This watercolor illustration, by the Danish artist Lorenz Frølich (c. 1820-1908), depicts the famous troll-slaying and lightning-wielding god, Thor, from Norse mythology. As a mighty god in his own right and the leading son of the high-god, Odin, Thor was the second most influential deity of the Norse pantheon, sometimes even eclipsing his father in the worship he inspired. On his most famous symbols and Thor’s status among the gods, the Icelandic writer Snorri Sturluson (c. 1179-1241) stated:
“Thor is the foremost among them. Called Thor of the Æsir and Thor the Charioteer, he is the strongest of all gods and men…He, too, has three choice possessions. One is the hammer Mjollnir. Frost giants and mountain giants recognize it when it is raised in the air, which is not surprising as it has cracked many a skull among their fathers and kinsmen. His second great treasure is his Megingjard [Belt of Strength]. When he buckles it on, his divine strength doubles. His third possession, the gloves of iron, are also a great treasure. He cannot be without these when he grips the hammer’s shaft” (Snorri Sturluson, Prose Edda, Gylfaginning, chapter 21).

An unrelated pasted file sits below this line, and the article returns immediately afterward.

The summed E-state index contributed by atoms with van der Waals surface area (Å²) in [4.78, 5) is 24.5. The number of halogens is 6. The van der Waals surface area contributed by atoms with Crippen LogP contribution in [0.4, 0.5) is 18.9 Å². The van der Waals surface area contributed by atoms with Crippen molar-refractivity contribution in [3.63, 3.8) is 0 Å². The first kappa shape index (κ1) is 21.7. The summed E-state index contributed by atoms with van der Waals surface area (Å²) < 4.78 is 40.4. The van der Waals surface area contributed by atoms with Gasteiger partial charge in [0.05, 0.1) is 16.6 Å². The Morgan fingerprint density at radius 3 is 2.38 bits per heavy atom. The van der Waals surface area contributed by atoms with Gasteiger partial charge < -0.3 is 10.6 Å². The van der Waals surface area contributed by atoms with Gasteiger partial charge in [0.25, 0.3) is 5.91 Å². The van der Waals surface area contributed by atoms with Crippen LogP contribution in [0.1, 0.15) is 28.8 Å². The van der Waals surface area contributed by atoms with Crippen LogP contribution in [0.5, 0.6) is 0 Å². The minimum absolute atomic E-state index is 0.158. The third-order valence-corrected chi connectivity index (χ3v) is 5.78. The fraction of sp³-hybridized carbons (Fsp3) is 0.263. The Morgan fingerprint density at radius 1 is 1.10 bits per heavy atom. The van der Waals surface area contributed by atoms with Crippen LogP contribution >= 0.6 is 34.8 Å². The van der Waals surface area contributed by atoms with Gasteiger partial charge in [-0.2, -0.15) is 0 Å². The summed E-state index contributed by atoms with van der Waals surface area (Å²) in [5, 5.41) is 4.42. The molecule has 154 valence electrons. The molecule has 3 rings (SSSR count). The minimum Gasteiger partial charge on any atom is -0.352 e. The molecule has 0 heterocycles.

This, then, is the figure that Lorenz Frølich re-creates in his watercolor painting. It shows Thor peacefully resting on a bear skin and wielding his storied hammer, Mjollnir. His garments, perhaps, are cinched with his Belt of Strength. All that is missing from the ensemble is Thor’s iron gloves. According to Snorri Sturluson’s account, Mjollnir’s power should be negatively affecting Thor’s gloveless hands in some way or another, but the god in Lorenz Frølich’s artwork seems to be ignoring whatever discomfort arises from his hammer as he peacefully lounges on the bearskin-draped seat.
Written by C. Keith Hansley
- The Prose Edda by Snorri Sturluson, translated by Jesse Byock. New York: Penguin Classics, 2005.